My husband and I named our children after their ancestors, according to Jewish tradition. As a first-generation American Jew, I continually try to instill in both of my children a sense of Jewish identity and heritage. I have shared with them the stories, the legacies both my parents have shared with me. By learning about the origins of their names, children gain a respect for their Jewish identity. By learning how their grandparents miraculously survived in Europe during the Holocaust, my children should appreciate how good they have it here, even in the worst of times.
Jack Bienstock holds his great-grandson Jacob Reiffe. The photograph was taken during a Chanukah party. Photo by Berverly B. Margolies
My mother, Marie, was born in Elberfeld, Germany and my father, Jack, was born in Paris, France, in the early 19’0s. My son’s first and middle names, Robert and Seth, are in memory of my Grandma Rosa and my Grandpa Shmul, my mother’s parents. Rosa and Shmul emigrated from Poland for a better life in Germany. Shmul built himself a successful tailoring business and factory with close to ‘0 employees. By July 1933 the Nazis had taken over Germany and Shmul and Rosa knew they were in imminent danger.
My mom was only 8 years old when she and her family hastily fled, in the dark, through miles of forest, to Belgium. By September of 1933 they had settled in Paris, where they learned a new language and started a new life. That’s where my mom met my dad in 1939.
My dad’s name is not really Jack. His parents had named him Jacob Joseph. They had wanted to instill in him a sense of Jewish pride and identity. With anti-Semitism rampant in Paris during that time, the names Jacob and Joseph were too revealing to the world around him. As the only Jew at his school, my dad learned quickly to fight back when he was teased. To avoid these confrontations he began calling himself Jacques.
The name Jacob branded him as a Jew almost as much as wearing the star of David did in June of 194′. As part of the German occupation of Paris, all Jews were commanded to sew a yellow star on the outside of their clothes. Being branded by that yellow fabric, and his hatred for being branded, is what actually saved my dad’s life. My dad hated wearing the star of David for everyone to see. As a French citizen, he felt betrayed, humiliated: branded like an animal. As a Jew he was singled out, targeted. He instinctively knew he had to leave Paris.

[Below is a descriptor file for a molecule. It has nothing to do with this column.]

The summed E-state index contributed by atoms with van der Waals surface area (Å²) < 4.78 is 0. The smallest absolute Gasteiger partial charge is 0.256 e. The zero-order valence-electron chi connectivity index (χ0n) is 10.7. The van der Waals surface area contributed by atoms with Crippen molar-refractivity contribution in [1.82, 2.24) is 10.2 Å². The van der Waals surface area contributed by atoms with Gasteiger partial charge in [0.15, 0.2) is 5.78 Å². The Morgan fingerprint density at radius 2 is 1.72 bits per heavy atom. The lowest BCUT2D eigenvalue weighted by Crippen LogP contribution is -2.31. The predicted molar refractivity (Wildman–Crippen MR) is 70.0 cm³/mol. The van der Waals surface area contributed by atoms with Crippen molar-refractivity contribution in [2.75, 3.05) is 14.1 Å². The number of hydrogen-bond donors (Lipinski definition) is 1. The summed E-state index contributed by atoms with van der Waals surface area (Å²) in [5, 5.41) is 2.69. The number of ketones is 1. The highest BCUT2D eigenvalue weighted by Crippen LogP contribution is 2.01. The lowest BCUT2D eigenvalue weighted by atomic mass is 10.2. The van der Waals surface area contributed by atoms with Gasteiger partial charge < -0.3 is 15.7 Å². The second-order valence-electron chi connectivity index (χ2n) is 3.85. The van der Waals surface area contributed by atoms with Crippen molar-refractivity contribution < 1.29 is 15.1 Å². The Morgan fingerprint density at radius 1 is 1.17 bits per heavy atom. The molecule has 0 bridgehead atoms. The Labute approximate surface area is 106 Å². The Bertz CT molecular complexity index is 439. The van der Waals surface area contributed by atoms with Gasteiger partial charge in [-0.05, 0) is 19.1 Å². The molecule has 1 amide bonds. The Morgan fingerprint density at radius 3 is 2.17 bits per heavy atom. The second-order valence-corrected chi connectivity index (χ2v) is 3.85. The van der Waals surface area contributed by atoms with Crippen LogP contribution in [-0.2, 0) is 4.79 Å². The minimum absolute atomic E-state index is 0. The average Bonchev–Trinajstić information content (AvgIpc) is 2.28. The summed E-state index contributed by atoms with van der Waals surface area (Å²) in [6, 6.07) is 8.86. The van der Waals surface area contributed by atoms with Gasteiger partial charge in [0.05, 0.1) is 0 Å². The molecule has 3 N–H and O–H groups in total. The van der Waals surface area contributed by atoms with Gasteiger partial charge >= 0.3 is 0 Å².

Aided by his closest friend and neighbor, Ren?, and a sympathetic French railroad worker, my dad escaped to the farm in France where he had spent his summers, to be free from the German occupation. And miraculously my dad and this heroic railroad worker orchestrated the escape routes for each member of his family and my mother and her family, out of Paris. Nine family members were smuggled out separately by truck, by railroad car, and by foot through Vierzon, the Nazi-run railroad city on the border to the Free Zone.
Somehow they each reinvented their lives and adapted to an entirely different lifestyle as farmers on the most primitive of farmlands. For more than two years, they persevered in the remote countryside of Ceyroux-Les Brisseaux, leaving behind toilets, electrical appliances, and other comforts of their city life. Ceyroux became their oasis in a country consumed by evil and hatred.
When Paris was liberated, my parents married and started a family there. When my brother and sister were born they were given the neutral French names Claude and Simone. My dad chose names that would not publicly identify them as Jews. In March 1951 my parents reinvented themselves again by coming to this country. My dad officially changed his name from Jacob to Jacques (Jack). He gained a new name, a new country, and a new sense of pride as an American Jew. In February, my dad, now 85 years old, became a great-grandfather. His new great-grandson, my great-nephew, is named Jacob.
When my daughter Brenda was only 6, she believed that I had given her the Hebrew name Bracha because it meant "broccoli," and her brother, Robbie, was named Efraim, which meant "French fries." In Hebrew school she learned the true meaning of her name: Bracha means blessing. Her middle name is Joy, which makes her truly a joy and a blessing.